Think back to the days of Tim Leiweke’s arrival in Toronto, the announcement of the NBA All-Star Game for this city and what seemed like a three-year plan to peak on the court when the bright lights of the NBA would be focused on the Raptors. Two years later in the summer of 2015, Ujiri camped out on Bismack Biyombo and DeMarre Carroll’s doorsteps on the eve of free agency, swooped in on the Spurs Canadian free agent Cory Joseph, picked up veteran Luis Scola and the Raptors franchise changed again.
Ujiri used his close bond with Biyombo to convince the defensive-mined backup center from the Congo to take a contract for about half of what similar players were getting that summer and it worked out in spades for both of them. Biyombo proved he is one of the top young defensive centers in the NBA during the regular season and the playoffs and especially when he got his chances to start. He played so well that Ujiri is going to get a headache trying to re-sign him this summer even with both parties working hard to get a deal done.
Carroll played in last year’s Eastern Conference Finals and Ujiri was looking for an experienced player he knew could fill a role on the Raptors. In hindsight the signing shouldn’t have come as such a surprise. Ujiri had signed Carroll as a free agent in 2011 when he was the GM in Denver.
Carroll was injured for much of the regular season and struggled with injuries during the playoffs, so his impact on the season wasn’t as big as anticipated. However, the rational was sound and the impact on the team’s culture was there. Ujiri signed Carroll because he fit with how Casey wants to play – maybe the full benefit will show up on the court when Carroll returns healthy next season.
The Spurs couldn’t sign free agent LaMarcus Aldridge without giving up their rights to Joseph and Ujiri pounced on the opportunity. Joseph is a young up-and-coming point guard who plays defense and let the Raptors All-Star Kyle Lowry play off the ball on offense and on the weaker of the opposition’s guards on defense. A great addition who is expected to continue to get better for several more seasons.
The 36-year-old veteran power forward Luis Scola was better than anticipated. He hit 55 more three-pointers during the season than he had connected on during the rest of his NBA career combined providing a badly needed stretch four to start games in limited minutes. Scola couldn’t always give the Raptors what they needed on the court, but he was a positive influence on a relatively young team that was trying to establish a winning culture.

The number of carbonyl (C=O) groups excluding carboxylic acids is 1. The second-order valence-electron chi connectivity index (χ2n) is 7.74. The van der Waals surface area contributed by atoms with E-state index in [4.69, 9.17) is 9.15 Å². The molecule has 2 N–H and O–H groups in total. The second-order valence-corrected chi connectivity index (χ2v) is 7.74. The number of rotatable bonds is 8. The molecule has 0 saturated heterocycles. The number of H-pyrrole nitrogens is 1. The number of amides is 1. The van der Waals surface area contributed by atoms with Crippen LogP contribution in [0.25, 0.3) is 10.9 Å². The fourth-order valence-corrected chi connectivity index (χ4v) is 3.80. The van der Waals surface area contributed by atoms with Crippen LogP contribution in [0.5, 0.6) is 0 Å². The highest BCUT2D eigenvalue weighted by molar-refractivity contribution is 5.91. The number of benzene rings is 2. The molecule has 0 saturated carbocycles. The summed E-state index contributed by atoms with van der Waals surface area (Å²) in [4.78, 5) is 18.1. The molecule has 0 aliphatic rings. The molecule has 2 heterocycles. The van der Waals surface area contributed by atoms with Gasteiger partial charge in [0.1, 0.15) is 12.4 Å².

This summer is bound to be different as Ujiri doesn’t really have any wiggle room with his team’s cap situation.
There’s so little wiggle room that pursuing free agents other than DeRozan and Biyombo looks like a pipe dream. However, Ujiri has shown an ability to make the most out of every situation.
There will be deals made in Toronto this summer. Draft picks and/or young prospects that can be moved. Rotation players that could be traded to help take this team to the next level. It’s even possible Ujiri brings back someone like James Johnson or Jason Thompson as a key reserve to stabilize the rotation if and when someone gets hurt (again) and it should not come as a surprise if Euroleague MVP and restricted free agent Nando De Colo somehow finds his way back to Toronto.
The only thing that can be taken from Ujiri’s history is he’s an opportunist who is ready to take advantage of things that in hindsight might/should have been foreseeable. So, what’s out there that Ujiri can pounce on this off season that will look like another miracle move?